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Freelance Web Developer Manual

Transition From Part Time to Full Time Free Lancer

A project of Frontntweaks.com
Author: Gerald Watanabe

Part Time To Full Time

 

The age old question for those who have a side hustle or part-time web development gig.

Is it time to go full time?
Any signs to show me now is the time?
What is the formula to quit my job and go full time?

Unfortunately, there is no special formula or specialized checklist that you can fill in to say yes, “I Meet all the requirements”. I just hope the material presented below can help clear all the confusion and mystery that is going through your mind.

Waiting for that Right Time

 

Never Happen
If you are waiting for a specific situation or condition to come to fruition, that may never transpire.

Here are a few pointers I learned from others before I stepped into the freelance world.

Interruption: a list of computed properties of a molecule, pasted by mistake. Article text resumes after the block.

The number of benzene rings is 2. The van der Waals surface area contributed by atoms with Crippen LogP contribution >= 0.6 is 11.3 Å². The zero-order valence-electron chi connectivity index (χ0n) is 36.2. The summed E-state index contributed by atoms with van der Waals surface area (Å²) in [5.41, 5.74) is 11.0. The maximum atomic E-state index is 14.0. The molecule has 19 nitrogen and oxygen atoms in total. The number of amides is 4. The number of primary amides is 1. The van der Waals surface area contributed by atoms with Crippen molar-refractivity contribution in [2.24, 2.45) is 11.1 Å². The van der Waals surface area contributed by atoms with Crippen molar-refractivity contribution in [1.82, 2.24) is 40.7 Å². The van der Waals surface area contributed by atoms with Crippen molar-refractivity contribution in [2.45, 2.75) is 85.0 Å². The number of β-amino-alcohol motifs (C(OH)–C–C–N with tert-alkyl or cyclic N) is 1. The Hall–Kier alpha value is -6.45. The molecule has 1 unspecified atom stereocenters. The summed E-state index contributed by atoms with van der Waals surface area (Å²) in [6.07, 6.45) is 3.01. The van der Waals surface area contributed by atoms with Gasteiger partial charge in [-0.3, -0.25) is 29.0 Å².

1. The longer you wait, the longer it will take for you to sell and advertise your brand: Going full time gives you all the time to promote your business (you need to be determined and focused!).
2. One successful freelancer mentioned that a good point of reference is when your part-time income is 85% of what you need to survive ( I think this bar is kind of high).
Another better indicator:

  • If your side hustle can pay some of the bills and still have some left over for savings, go for it.
  • If you have enough to buy a new computer or even put it into your savings, but the following month have nothing, you may not be ready yet.
  • If you are overwhelmed with so much work and you have to turn down jobs, I think you are ready to quit your full-time job.


3. If you are not already a part-time freelancer, you should start out as one to test the waters, before going from 0 to full-time from the start.
Why? This can be a real-time practice run:

  • Finding and working with clients.
  • Finishing projects on time.